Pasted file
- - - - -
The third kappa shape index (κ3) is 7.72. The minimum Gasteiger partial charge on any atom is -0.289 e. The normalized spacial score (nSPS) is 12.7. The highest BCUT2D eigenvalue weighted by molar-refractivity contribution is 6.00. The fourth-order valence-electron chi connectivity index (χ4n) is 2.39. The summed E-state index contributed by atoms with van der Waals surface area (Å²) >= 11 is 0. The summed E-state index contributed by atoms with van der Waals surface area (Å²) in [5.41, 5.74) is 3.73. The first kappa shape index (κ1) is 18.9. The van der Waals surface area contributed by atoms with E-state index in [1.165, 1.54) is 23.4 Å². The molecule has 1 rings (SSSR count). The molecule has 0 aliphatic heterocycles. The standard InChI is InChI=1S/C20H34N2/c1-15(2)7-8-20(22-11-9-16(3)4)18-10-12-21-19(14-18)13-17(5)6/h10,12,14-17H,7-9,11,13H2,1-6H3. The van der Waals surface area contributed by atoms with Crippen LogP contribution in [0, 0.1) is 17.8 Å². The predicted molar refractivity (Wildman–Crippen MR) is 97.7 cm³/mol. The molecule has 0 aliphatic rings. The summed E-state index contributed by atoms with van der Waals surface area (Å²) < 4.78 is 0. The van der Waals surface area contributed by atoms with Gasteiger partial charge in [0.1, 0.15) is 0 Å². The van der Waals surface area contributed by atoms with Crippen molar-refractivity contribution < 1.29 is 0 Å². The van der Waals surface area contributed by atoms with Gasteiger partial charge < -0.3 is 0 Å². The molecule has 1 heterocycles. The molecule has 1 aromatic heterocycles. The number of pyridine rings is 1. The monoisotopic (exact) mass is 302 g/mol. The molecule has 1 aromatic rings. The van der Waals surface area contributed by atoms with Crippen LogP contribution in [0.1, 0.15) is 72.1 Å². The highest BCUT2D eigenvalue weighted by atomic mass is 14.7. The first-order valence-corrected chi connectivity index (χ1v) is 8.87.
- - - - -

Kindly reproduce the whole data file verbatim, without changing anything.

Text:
The third kappa shape index (κ3) is 7.72. The minimum Gasteiger partial charge on any atom is -0.289 e. The normalized spacial score (nSPS) is 12.7. The highest BCUT2D eigenvalue weighted by molar-refractivity contribution is 6.00. The fourth-order valence-electron chi connectivity index (χ4n) is 2.39. The summed E-state index contributed by atoms with van der Waals surface area (Å²) >= 11 is 0. The summed E-state index contributed by atoms with van der Waals surface area (Å²) in [5.41, 5.74) is 3.73. The first kappa shape index (κ1) is 18.9. The van der Waals surface area contributed by atoms with E-state index in [1.165, 1.54) is 23.4 Å². The molecule has 1 rings (SSSR count). The molecule has 0 aliphatic heterocycles. The standard InChI is InChI=1S/C20H34N2/c1-15(2)7-8-20(22-11-9-16(3)4)18-10-12-21-19(14-18)13-17(5)6/h10,12,14-17H,7-9,11,13H2,1-6H3. The van der Waals surface area contributed by atoms with Crippen LogP contribution in [0, 0.1) is 17.8 Å². The predicted molar refractivity (Wildman–Crippen MR) is 97.7 cm³/mol. The molecule has 0 aliphatic rings. The summed E-state index contributed by atoms with van der Waals surface area (Å²) < 4.78 is 0. The van der Waals surface area contributed by atoms with Gasteiger partial charge in [0.1, 0.15) is 0 Å². The van der Waals surface area contributed by atoms with Crippen molar-refractivity contribution < 1.29 is 0 Å². The van der Waals surface area contributed by atoms with Gasteiger partial charge < -0.3 is 0 Å². The molecule has 1 heterocycles. The molecule has 1 aromatic heterocycles. The number of pyridine rings is 1. The monoisotopic (exact) mass is 302 g/mol. The molecule has 1 aromatic rings. The van der Waals surface area contributed by atoms with Crippen LogP contribution in [0.1, 0.15) is 72.1 Å². The highest BCUT2D eigenvalue weighted by atomic mass is 14.7. The first-order valence-corrected chi connectivity index (χ1v) is 8.87.